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CAPITOL JOURNAL

Pete Wilson Gets to Show Popular Side

May 15, 1997|GEORGE SKELTON

SACRAMENTO — A relaxed Gov. Pete Wilson stood before a packed news conference Wednesday and proudly talked of plans to spread billions around the state like some Johnny Appleseed. He wants to spend the money for good deeds, mostly helping children.

Pols and pundits are speculating about a "new" Wilson--softer, if not quite warm and fuzzy.

Six years ago, a tense Wilson stood at the same Capitol podium and proposed a hefty $7-billion tax increase. He also advocated big cuts in spending for schools and welfare moms. The next year he added huge hikes in university tuitions and confiscated billions from local governments.

Same guy, different times. A new economic reality.

Like many Californians, Wilson has gone from victim to beneficiary of his times. First there were the hard times--for workers, businesses and government treasuries. Between mid-1990 and mid-1993, an estimated 730,000 jobs were lost in California. Two-thirds disappeared in Los Angeles County.

These are boom times. One million jobs have been created since the recession depths, 374,000 in the last 12 months. Tax revenues are pouring into the state treasury. It's estimated there'll be an extra $2.3 billion to spend over a two-year period.

One can only surmise what Wilson's image would be today if he had been elected at the beginning of boom times instead of bad. He would not have been forced to play the roles of a tax-hungry Caesar or a money-grubbing Scrooge. Most likely, he would not have been so widely depicted as "heartless" and "mean-spirited."

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Leadership is tested in the face of true crisis. And I've always thought that Wilson's most statesman-like act--in contrast to some clever political ploy--was that gargantuan tax increase during his first year in office.

The new governor was confronted by a $14.3-billion budget deficit, representing one-third of the state's general fund. He proposed the tax hike promptly without feigning resistance and took full responsibility.

"People deserve better than the usual budget gamesmanship," Wilson told reporters that day six years ago. "They deserve a solution--not protracted negotiation, horse trading and jockeying for partisan advantage."

As Wilson remarked to me recently, however: "Raising taxes is never a way to drive up your popularity."

He was pummeled by Republican conservatives. They never had trusted the man anyway because of his support for abortion rights. Across the state, Wilson's popularity plummeted. It hit bottom after the summer of 1992, when he tried to win back conservatives by being bullheaded on the budget. That's when Californians saw petty gamesmanship by both sides during two months of embarrassing IOUs and gridlock.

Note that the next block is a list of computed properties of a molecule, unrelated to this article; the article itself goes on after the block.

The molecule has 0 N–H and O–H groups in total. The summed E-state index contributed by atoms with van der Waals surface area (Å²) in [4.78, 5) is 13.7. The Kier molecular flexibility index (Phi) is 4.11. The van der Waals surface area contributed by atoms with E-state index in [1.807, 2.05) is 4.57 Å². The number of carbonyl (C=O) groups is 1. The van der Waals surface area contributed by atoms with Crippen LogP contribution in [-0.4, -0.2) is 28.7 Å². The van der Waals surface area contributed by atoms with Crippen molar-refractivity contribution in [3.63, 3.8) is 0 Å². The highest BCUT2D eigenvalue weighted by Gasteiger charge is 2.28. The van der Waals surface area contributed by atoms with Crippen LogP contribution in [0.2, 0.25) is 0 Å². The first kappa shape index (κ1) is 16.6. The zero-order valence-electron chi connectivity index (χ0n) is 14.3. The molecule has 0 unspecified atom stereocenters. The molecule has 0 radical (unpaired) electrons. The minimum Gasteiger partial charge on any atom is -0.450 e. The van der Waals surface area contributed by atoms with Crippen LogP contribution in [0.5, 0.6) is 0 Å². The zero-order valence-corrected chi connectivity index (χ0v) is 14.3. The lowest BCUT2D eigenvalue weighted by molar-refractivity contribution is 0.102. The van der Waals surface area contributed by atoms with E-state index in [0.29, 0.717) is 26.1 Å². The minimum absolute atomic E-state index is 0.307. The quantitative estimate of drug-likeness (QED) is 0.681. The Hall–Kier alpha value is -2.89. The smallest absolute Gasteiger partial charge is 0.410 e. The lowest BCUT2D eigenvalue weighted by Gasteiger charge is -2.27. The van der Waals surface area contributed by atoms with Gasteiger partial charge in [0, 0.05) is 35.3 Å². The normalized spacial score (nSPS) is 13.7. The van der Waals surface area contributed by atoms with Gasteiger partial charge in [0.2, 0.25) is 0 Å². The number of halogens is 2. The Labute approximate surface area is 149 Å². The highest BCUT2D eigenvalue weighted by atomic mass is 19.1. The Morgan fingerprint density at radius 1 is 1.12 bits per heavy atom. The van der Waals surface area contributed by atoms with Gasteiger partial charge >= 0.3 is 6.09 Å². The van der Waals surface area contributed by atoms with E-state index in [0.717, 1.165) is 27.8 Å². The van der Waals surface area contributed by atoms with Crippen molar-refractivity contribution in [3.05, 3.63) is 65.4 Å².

But what if the recession had been mild, instead of the worst since the Great Depression? What kind of governor would Wilson have been? It's instructive to look back at his first State of the State address in January 1991.

Wilson proposed a long list of "preventive" programs to "give increasing attention and resources to the conditions that shape children's lives."

The governor advocated a "healthy start" program to integrate health and social services with schools, prenatal care insurance for poor women, mental health counseling in elementary grades, expansion of Head Start, adult mentoring of troubled youths, treatment of drug-abusing pregnant women, big funding increases for family planning . . .

But the price tag was around $200 million. And as the governor soon learned, there was little money.

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Not that Wilson still wouldn't have cut welfare or campaigned hard for Proposition 187 to deny public services to illegal immigrants.

Wilson believes--as President Clinton apparently did when he signed the welfare reform bill--that people need an incentive to get off the dole and go to work. With high cash grants and other benefits, the governor asserts, it would have been "irrational" for a mother to leave welfare. Yet, if there had been a full treasury, Wilson says, he would have spent more for child care and to help recipients find a job--as he now proposes.

The governor also says he would have reduced class sizes earlier. That clearly has been his most popular act.

This is all academic, of course. Wilson is what he is and always has been: An all-elbows fighter who outrages critics and enemies.

But he's also conflicted, with a "compassionate conservative" side that he would have showed more in a healthy economy--the popular side we've been seeing this week.

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